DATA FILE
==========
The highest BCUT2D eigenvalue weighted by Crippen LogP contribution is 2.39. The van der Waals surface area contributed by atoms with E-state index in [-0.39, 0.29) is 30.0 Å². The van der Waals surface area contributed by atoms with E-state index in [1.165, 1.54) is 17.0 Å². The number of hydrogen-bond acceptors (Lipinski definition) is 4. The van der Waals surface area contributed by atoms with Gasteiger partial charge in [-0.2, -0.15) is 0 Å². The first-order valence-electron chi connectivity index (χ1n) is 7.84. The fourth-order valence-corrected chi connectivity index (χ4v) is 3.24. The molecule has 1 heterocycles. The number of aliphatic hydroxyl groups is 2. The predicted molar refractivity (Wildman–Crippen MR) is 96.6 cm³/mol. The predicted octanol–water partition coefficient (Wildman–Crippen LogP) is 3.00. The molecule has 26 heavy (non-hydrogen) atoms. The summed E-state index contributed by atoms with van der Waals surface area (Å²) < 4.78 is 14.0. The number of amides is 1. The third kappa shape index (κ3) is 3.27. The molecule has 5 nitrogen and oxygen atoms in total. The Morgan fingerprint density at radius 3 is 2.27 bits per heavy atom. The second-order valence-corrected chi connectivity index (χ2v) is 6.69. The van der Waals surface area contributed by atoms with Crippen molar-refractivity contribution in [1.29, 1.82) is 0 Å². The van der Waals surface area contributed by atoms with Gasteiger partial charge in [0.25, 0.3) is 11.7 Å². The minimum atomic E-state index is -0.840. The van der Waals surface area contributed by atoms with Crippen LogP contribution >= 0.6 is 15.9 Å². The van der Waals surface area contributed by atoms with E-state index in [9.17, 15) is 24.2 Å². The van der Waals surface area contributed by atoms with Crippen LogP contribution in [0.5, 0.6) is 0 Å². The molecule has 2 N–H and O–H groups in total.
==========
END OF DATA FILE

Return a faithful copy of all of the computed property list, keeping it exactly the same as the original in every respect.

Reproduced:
The highest BCUT2D eigenvalue weighted by Crippen LogP contribution is 2.39. The van der Waals surface area contributed by atoms with E-state index in [-0.39, 0.29) is 30.0 Å². The van der Waals surface area contributed by atoms with E-state index in [1.165, 1.54) is 17.0 Å². The number of hydrogen-bond acceptors (Lipinski definition) is 4. The van der Waals surface area contributed by atoms with Gasteiger partial charge in [-0.2, -0.15) is 0 Å². The first-order valence-electron chi connectivity index (χ1n) is 7.84. The fourth-order valence-corrected chi connectivity index (χ4v) is 3.24. The molecule has 1 heterocycles. The number of aliphatic hydroxyl groups is 2. The predicted molar refractivity (Wildman–Crippen MR) is 96.6 cm³/mol. The predicted octanol–water partition coefficient (Wildman–Crippen LogP) is 3.00. The molecule has 26 heavy (non-hydrogen) atoms. The summed E-state index contributed by atoms with van der Waals surface area (Å²) < 4.78 is 14.0. The number of amides is 1. The third kappa shape index (κ3) is 3.27. The molecule has 5 nitrogen and oxygen atoms in total. The Morgan fingerprint density at radius 3 is 2.27 bits per heavy atom. The second-order valence-corrected chi connectivity index (χ2v) is 6.69. The van der Waals surface area contributed by atoms with Crippen molar-refractivity contribution in [1.29, 1.82) is 0 Å². The van der Waals surface area contributed by atoms with Gasteiger partial charge in [0.25, 0.3) is 11.7 Å². The minimum atomic E-state index is -0.840. The van der Waals surface area contributed by atoms with Crippen LogP contribution >= 0.6 is 15.9 Å². The van der Waals surface area contributed by atoms with E-state index in [9.17, 15) is 24.2 Å². The van der Waals surface area contributed by atoms with Crippen LogP contribution in [0.5, 0.6) is 0 Å². The molecule has 2 N–H and O–H groups in total.